Requiring General Conference to Meet in Places Without Capital Punishment (81514-CO-NonDis)
The Methodist Church from 1956 to 1968, and The United Methodist Church, since its beginning in 1968, have steadfastly opposed capital punishment. The Social Principles of The United Methodist Church clearly state that "the death penalty denies the power of Christ to redeem, restore, and transform all human beings" and that "we oppose the death penalty (capital punishment) and urge its elimination from all criminal codes" (2004 Discipline, ¶164G). Further, the General Conference of 2000 called upon conferences and other entities "to take overt action to change the laws and social conditions which produce this violent act [capital punishment]" and asked for "strategies of education and political action to overcome the evil of capital punishment" (2004 BOR, "Capital Punishment," 622-24).
In Scripture, God challenges the newly established nation of Israel saying, “I call heaven and earth to witness against you today, that I have set before you life and death, blessings and curses. Choose life so that you and your descendents may live” (Deuteronomy 30:19). Jesus continues opting for life in John 8:1-11 where he forgives the woman caught in adultery and rebukes the crowd interested only in punishment and death. God is a God of life and as followers of Jesus we must also rebuke those who choose only punishment and death.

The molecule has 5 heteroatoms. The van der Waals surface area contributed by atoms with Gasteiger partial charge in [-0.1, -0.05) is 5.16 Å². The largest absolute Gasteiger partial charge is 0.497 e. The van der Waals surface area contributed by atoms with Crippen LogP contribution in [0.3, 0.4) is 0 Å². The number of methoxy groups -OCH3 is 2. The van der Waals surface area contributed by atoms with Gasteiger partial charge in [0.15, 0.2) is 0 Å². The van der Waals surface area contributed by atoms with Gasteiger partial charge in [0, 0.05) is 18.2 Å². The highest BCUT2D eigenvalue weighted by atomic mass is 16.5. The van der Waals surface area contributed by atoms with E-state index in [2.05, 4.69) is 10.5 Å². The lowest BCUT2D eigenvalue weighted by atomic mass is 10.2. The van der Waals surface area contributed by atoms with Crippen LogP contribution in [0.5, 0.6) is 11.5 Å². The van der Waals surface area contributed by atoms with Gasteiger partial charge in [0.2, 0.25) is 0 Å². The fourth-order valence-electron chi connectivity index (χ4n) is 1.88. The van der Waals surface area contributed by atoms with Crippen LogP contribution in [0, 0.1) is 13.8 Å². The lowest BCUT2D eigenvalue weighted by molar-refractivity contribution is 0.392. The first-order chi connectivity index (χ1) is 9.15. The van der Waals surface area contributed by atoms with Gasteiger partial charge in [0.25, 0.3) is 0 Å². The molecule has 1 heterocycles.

With this in mind, the General Conference of 2004 established a clear policy that the process of selecting places for United Methodist meetings should reflect our social witness (2004 BOR, "Respecting the Native American Legacy and Tradition," 360-61). For instance, the General Conference of 2012 has been changed from Richmond to Tampa as a way of bearing this witness.
Therefore, beginning in 2009 any special session, and beginning in 2016 all regular sessions, of the General Conference shall meet only in a state within the United States of America whose laws lack the death penalty, or in a state that has a moratorium on executions, or in a city or municipality that has officially declared itself to oppose capital punishment or has called for a moratorium on it, or, if the Conference meets outside the boundaries of the United States, in a place that does not support the death penalty or supports a moratorium on it.